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      The Health Tech Alliance’s November meeting could not have been timelier, with the Government’s recent response to the Accelerated Access Review (AAR) giving our members plenty to discuss. Members heard from Miles Scott, Improvement Director at NHS Improvement and Caroline Fenwick from the Office of Life Sciences, both of whom oversee implementation of the AAR at their respective organisations.

      Commenting on the event, Dame Barbara Hakin, Chair of the Alliance and former Deputy Chief Executive of NHS England, said “innovation is increasingly important to the quality of patient outcomes and I am therefore delighted to have chaired this event. I thank our speakers for providing some welcome insight into the promising future of innovative medical technologies within the NHS. The Alliance looks forward to working with NHS Improvement and the Office for Life Sciences to ensure that a greater proportion of these transformative technologies are taken up across the health service”.

      Members were provided with a useful overview of priorities for implementation of the AAR, and were reassured to hear that the measures outlined in the Government’s response were very much the start of a longer-term plan to boost the uptake of innovation across the health service. There is a hope within both the healthcare system and within industry that lessons will be learnt on the functioning of the Accelerated Access Pathway so that the number of products that can be assisted through this route will increase over time.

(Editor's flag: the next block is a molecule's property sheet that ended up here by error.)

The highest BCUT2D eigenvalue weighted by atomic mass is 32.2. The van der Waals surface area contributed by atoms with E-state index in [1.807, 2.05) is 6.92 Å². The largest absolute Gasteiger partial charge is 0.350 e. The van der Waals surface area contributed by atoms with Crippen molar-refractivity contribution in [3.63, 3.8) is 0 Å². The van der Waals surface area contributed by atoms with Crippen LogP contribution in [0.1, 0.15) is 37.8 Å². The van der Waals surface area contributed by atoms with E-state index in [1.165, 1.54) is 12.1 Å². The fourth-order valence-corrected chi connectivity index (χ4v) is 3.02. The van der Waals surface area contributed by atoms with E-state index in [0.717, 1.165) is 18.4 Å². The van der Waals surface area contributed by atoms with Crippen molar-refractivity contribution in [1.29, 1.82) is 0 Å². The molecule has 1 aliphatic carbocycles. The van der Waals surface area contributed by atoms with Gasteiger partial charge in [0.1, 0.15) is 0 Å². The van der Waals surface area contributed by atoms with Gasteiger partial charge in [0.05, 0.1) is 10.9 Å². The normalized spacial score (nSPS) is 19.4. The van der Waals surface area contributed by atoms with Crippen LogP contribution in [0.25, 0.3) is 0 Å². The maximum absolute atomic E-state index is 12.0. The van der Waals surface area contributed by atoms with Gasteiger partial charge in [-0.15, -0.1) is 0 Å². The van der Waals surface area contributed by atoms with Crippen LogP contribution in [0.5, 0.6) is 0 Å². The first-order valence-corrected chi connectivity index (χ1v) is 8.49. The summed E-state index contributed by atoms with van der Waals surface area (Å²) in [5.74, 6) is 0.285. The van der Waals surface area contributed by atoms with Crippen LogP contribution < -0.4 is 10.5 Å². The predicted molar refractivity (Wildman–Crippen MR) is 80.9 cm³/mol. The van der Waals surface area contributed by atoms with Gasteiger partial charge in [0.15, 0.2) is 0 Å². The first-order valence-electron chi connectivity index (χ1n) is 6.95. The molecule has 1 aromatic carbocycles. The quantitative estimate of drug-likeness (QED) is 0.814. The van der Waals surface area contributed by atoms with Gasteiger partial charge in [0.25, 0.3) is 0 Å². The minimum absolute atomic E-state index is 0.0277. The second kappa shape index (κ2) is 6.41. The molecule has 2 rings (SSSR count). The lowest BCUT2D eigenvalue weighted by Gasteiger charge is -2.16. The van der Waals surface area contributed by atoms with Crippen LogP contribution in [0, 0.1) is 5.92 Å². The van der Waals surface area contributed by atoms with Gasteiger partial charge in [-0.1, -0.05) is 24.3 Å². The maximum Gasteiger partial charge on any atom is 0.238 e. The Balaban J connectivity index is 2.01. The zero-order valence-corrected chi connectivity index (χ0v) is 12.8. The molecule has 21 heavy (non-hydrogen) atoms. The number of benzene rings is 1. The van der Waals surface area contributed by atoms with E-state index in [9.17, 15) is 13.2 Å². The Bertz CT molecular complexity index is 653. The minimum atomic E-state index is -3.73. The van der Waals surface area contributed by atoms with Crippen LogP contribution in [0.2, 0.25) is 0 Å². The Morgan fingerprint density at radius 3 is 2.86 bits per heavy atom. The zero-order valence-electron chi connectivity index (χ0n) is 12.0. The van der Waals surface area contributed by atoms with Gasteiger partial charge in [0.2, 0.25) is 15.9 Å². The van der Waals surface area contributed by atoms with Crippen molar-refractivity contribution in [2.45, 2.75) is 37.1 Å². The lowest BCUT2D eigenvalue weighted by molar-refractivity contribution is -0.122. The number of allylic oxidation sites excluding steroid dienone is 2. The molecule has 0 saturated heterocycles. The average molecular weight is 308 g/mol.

There was a clear acknowledgement among both speakers and our members that innovation can hold the key to improving quality over the long-term through reducing costs, improving productivity and tackling unwarranted variations. It was therefore also encouraging to hear that NHS Improvement is increasingly considering long-term solutions to improve productivity, particularly through the Getting It Right First Time (GIRFT) programme and that across the system, more funding is being put towards supporting research into medical technologies.

      Our speakers encouraged industry members to consider patient involvement and patients’ voices; a key part of the Accelerated Access Review, the Government’s response and indeed a key focus of the Accelerated Access Collaborative. They encouraged medical technologies, devices and diagnostic companies to look to the past and learn lessons from previous initiatives, but also look to the future and remember that there will always be new initiatives and rounds of funding to come that will be purposed with spreading the uptake of innovation within the healthcare system.